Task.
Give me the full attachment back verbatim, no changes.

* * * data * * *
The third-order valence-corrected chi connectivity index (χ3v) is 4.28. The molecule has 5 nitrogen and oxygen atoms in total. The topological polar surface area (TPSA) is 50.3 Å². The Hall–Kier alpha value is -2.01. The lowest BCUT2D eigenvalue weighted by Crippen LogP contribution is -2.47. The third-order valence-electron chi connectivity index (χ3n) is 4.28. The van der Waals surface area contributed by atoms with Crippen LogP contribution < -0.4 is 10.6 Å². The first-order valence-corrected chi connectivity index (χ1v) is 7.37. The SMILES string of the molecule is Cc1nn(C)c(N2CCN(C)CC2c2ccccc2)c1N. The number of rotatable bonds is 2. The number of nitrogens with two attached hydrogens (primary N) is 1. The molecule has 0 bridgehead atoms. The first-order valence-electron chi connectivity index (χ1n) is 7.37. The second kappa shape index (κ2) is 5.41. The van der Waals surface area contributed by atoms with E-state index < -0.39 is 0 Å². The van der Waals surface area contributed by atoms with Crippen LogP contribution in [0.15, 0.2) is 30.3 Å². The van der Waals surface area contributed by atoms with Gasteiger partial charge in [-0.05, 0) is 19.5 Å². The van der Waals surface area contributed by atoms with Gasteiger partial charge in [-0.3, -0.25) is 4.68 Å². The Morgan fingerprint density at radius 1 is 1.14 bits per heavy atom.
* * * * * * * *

The third-order valence-corrected chi connectivity index (χ3v) is 4.28. The molecule has 5 nitrogen and oxygen atoms in total. The topological polar surface area (TPSA) is 50.3 Å². The Hall–Kier alpha value is -2.01. The lowest BCUT2D eigenvalue weighted by Crippen LogP contribution is -2.47. The third-order valence-electron chi connectivity index (χ3n) is 4.28. The van der Waals surface area contributed by atoms with Crippen LogP contribution < -0.4 is 10.6 Å². The first-order valence-corrected chi connectivity index (χ1v) is 7.37. The SMILES string of the molecule is Cc1nn(C)c(N2CCN(C)CC2c2ccccc2)c1N. The number of rotatable bonds is 2. The number of nitrogens with two attached hydrogens (primary N) is 1. The molecule has 0 bridgehead atoms. The first-order valence-electron chi connectivity index (χ1n) is 7.37. The second kappa shape index (κ2) is 5.41. The van der Waals surface area contributed by atoms with E-state index < -0.39 is 0 Å². The van der Waals surface area contributed by atoms with Crippen LogP contribution in [0.15, 0.2) is 30.3 Å². The van der Waals surface area contributed by atoms with Gasteiger partial charge in [-0.05, 0) is 19.5 Å². The van der Waals surface area contributed by atoms with Gasteiger partial charge in [-0.3, -0.25) is 4.68 Å². The Morgan fingerprint density at radius 1 is 1.14 bits per heavy atom.